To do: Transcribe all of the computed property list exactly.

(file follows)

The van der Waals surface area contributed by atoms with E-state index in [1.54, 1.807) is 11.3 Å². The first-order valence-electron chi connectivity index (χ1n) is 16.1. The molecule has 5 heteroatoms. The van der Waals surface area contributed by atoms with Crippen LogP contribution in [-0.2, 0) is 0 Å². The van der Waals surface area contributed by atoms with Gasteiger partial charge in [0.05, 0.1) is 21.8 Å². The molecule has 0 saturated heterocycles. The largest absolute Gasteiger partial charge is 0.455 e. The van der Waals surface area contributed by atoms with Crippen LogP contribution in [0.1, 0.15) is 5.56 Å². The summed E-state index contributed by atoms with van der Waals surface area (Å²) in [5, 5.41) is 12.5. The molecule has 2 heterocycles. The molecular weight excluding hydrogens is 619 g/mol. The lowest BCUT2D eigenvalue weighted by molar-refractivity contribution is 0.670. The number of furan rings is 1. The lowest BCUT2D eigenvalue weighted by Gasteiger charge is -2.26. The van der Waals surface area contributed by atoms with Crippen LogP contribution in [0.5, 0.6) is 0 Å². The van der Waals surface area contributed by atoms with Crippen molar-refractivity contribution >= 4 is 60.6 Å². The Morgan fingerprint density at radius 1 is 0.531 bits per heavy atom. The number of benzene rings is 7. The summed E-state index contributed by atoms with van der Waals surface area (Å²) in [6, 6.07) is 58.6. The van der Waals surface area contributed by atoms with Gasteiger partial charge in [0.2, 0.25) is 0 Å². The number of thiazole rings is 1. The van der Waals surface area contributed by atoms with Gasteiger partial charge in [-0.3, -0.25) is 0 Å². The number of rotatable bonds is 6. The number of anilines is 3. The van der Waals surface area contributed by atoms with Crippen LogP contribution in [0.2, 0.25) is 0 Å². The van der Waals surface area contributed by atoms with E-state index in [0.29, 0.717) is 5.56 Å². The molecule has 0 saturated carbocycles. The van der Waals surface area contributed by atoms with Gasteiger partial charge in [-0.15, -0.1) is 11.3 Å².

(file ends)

The van der Waals surface area contributed by atoms with E-state index in [1.54, 1.807) is 11.3 Å². The first-order valence-electron chi connectivity index (χ1n) is 16.1. The molecule has 5 heteroatoms. The van der Waals surface area contributed by atoms with Crippen LogP contribution in [-0.2, 0) is 0 Å². The van der Waals surface area contributed by atoms with Gasteiger partial charge in [0.05, 0.1) is 21.8 Å². The molecule has 0 saturated heterocycles. The largest absolute Gasteiger partial charge is 0.455 e. The van der Waals surface area contributed by atoms with Crippen LogP contribution in [0.1, 0.15) is 5.56 Å². The summed E-state index contributed by atoms with van der Waals surface area (Å²) in [5, 5.41) is 12.5. The molecule has 2 heterocycles. The molecular weight excluding hydrogens is 619 g/mol. The lowest BCUT2D eigenvalue weighted by molar-refractivity contribution is 0.670. The number of furan rings is 1. The lowest BCUT2D eigenvalue weighted by Gasteiger charge is -2.26. The van der Waals surface area contributed by atoms with Crippen LogP contribution in [0.5, 0.6) is 0 Å². The van der Waals surface area contributed by atoms with Crippen molar-refractivity contribution >= 4 is 60.6 Å². The Morgan fingerprint density at radius 1 is 0.531 bits per heavy atom. The number of benzene rings is 7. The summed E-state index contributed by atoms with van der Waals surface area (Å²) in [6, 6.07) is 58.6. The van der Waals surface area contributed by atoms with Gasteiger partial charge in [0.2, 0.25) is 0 Å². The number of thiazole rings is 1. The van der Waals surface area contributed by atoms with Gasteiger partial charge in [-0.3, -0.25) is 0 Å². The number of rotatable bonds is 6. The number of anilines is 3. The van der Waals surface area contributed by atoms with Crippen LogP contribution in [0.2, 0.25) is 0 Å². The van der Waals surface area contributed by atoms with E-state index in [0.29, 0.717) is 5.56 Å². The molecule has 0 saturated carbocycles. The van der Waals surface area contributed by atoms with Gasteiger partial charge in [-0.15, -0.1) is 11.3 Å².